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The cast is the thing which will have you maybe wondering if you should pay attention to it or not. The champion of the previous tournament, returning as one of the other assassins killed his wife, is Ving Rhames as “Joshua Harlow”; then you’ve got Kelly Hu as “Lai Lai Zhen”, Ian Somerhalder as “Miles Slade”, and Scott Adkins (“Ninja”, “The Expendables 2”) as “Yuri Petrov”. “Powers”, the fellow organising the whole shebang, is Game Of Thrones’ very own Liam Cunningham, and one of his assistants, “Tech Eddie”, is Andy Nyman, last seen by us in the classic “Severance”. Rounding out the cast, playing a local Vicar who gets rather unfortunately caught up in events, is Robert Carlyle! Now, I’m sure you’ll agree that’s a hell of a cast for a movie I’d never heard of before this morning; no huge names, but a lot of people who individually could headline any B-movie, or provide solid back-up in a big-budget one.

 

There’s not a ton of plot, really, as you might expect, with the tension coming from Rhames’ attempt to figure out who killed his wife and why. When the French parkour assassin removes his tracker and gets the Vicar to accidentally swallow it, that puts him on the “leader board”, and Hu is forced to protect him while he waits for the tracker to work its way out of his system. The big twist in this tournament is, if more than two assassins are left alive at the end of the 24 hour time limit, they both get blown up thanks to the trackers having an explosive in them.

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They really want you to know how violent it would be if 30 assassins were all set loose on each other in a normal town. Somerhalder (who, spoiler alert, kills a dog, if that’s the sort of thing which puts you off a movie) is the most gleeful of the murderers, but everyone blows up at least one person, or gets blown up themselves, shotguns are fired into heads at point blank range, and folks get run over by trucks and buses, with gore being liberally flung round the screen. While it’s not especially graphic, it might turn a stomach or two.

 

They also really want you to know exactly what you’re supposed to think at every moment. It’s got the extremely annoying habit of cutting to Powers, then to Tech Eddie, every time something interesting or violent is about to happen, with Powers telling the assembled gamblers what they can clearly see on the hundred monitors in front of them, then Tech Eddie and his mate giving a dumb running commentary – like when you see someone get kicked in the balls and then you’ll cut to some bloke saying “that had to hurt”, as if you the viewer would be unable to tell on your own, yes, a kick to the balls would probably hurt quite a lot. It has absolutely zero faith in its audience, and as much as I like Andy Nyman, by the tenth time of him making some off-colour joke about the violent murder of a human being, I was ready to shoot him myself.

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Now, time to go a little deeper, in case my snarky tone didn’t let you know I had some problems with it. The assassins are a mixed bunch, with some of them being ex-soldiers doing it because they like killing, and so on. But at least one (Kelly Hu) and probably others, are doing it because they were forced into the lifestyle, or because they were born and brought up that way. There’s a sense it’s just a job to them, and they’re not all particularly horrible people. The real villains, of course, are the people who organise the event and those who are gambling on others’ lives, and aside from one rather inevitable final death, everyone just walks away scot-free. The film doesn’t really have a moral view on any of them, they’re just props to look happy or sad when one of their bets succeeds or fails.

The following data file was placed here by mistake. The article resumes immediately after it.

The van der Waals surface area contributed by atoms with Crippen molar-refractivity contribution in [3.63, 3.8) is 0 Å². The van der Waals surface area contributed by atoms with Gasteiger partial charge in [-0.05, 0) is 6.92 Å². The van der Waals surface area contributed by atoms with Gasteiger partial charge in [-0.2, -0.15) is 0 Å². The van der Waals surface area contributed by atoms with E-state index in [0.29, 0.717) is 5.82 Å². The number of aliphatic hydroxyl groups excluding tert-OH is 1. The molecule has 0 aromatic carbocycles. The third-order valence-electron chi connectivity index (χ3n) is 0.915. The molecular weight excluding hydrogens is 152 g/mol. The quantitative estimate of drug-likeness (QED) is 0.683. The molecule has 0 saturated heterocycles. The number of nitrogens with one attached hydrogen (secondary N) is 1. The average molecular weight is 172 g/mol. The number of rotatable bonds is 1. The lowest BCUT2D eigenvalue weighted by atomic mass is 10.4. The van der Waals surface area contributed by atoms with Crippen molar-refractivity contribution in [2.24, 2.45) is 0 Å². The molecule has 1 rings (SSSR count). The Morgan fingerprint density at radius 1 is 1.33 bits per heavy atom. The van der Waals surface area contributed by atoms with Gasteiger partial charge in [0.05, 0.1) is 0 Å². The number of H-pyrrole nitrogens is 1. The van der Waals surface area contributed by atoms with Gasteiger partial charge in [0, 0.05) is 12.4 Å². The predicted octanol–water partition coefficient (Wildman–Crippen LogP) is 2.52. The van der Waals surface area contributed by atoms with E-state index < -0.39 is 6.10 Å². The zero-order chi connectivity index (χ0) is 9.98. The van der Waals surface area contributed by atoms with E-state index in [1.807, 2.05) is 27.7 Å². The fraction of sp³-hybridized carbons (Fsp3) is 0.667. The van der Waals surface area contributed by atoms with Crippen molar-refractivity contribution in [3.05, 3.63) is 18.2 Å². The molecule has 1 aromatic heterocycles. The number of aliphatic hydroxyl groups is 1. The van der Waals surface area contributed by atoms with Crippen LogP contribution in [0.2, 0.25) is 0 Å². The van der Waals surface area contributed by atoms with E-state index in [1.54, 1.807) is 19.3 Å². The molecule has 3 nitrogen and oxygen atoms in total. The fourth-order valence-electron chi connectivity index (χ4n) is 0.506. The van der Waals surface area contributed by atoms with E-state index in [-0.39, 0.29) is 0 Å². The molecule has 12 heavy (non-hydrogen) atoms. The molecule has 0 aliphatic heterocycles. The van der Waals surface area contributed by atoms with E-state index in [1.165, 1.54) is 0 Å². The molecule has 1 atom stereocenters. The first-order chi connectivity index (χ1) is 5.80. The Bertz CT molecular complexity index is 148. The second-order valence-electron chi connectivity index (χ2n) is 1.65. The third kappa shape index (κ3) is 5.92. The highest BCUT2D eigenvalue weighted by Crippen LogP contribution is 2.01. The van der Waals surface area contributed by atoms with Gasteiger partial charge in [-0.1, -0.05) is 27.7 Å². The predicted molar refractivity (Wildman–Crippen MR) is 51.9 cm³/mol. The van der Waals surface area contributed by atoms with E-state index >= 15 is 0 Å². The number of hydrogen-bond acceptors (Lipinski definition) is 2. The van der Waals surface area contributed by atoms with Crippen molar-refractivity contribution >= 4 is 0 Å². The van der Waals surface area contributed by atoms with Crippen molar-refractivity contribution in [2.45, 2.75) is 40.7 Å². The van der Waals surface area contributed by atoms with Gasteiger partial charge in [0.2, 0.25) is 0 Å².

Even leaving aside such plot holes as “how did Ving Rhames know that the trackers were explosives?” and matters extending from that; how he carried on fighting after being shot in both arms; how the trackers apparently work on body heat yet stop working the instant you die; why every assassin doesn’t just cut out their tracker; why so many of them, in the middle of a 24-hour fight to the death, decided to go to a strip club; or the extraordinary cheesiness of the leaderboard, the betting odds and all that, it’s still a pretty weak movie. The fight scenes and special effects are occasionally great (Hu’s fight with Scott Adkins, for example) but it’s too often “cool” for its own sake. There’s only so many times you can see a man in the middle of a room, grinning as millions of bullets fly everywhere, his only protection that he’s a main cast member and he has to get killed in a cool way later on, before you get a bit bored. The parkour guy, for the absolutely zero characterisation they give him, is on screen a heck of a lot too; perhaps they paid him a lot of money and were just getting a decent amount of use out of him.

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Director Scott Mann made TV before this (and probably should have stuck there), and nothing afterwards, until “Heist” in 2015, starring Robert DeNiro, Jeffrey Dean Morgan and Gina Carano. Perhaps he pays well, because they’re not working for him based on any skill at directing movies. Ripping off the plot of other, better movies are scriptwriters Gary Young (“Harry Brown”, amazingly), Jonathan Frank (nothing else, although he’s got some credit on “Heist” too), and Nick Rowntree (also nothing else). A film which is sort of fun while it’s on, but which becomes increasingly annoying the more you think about it.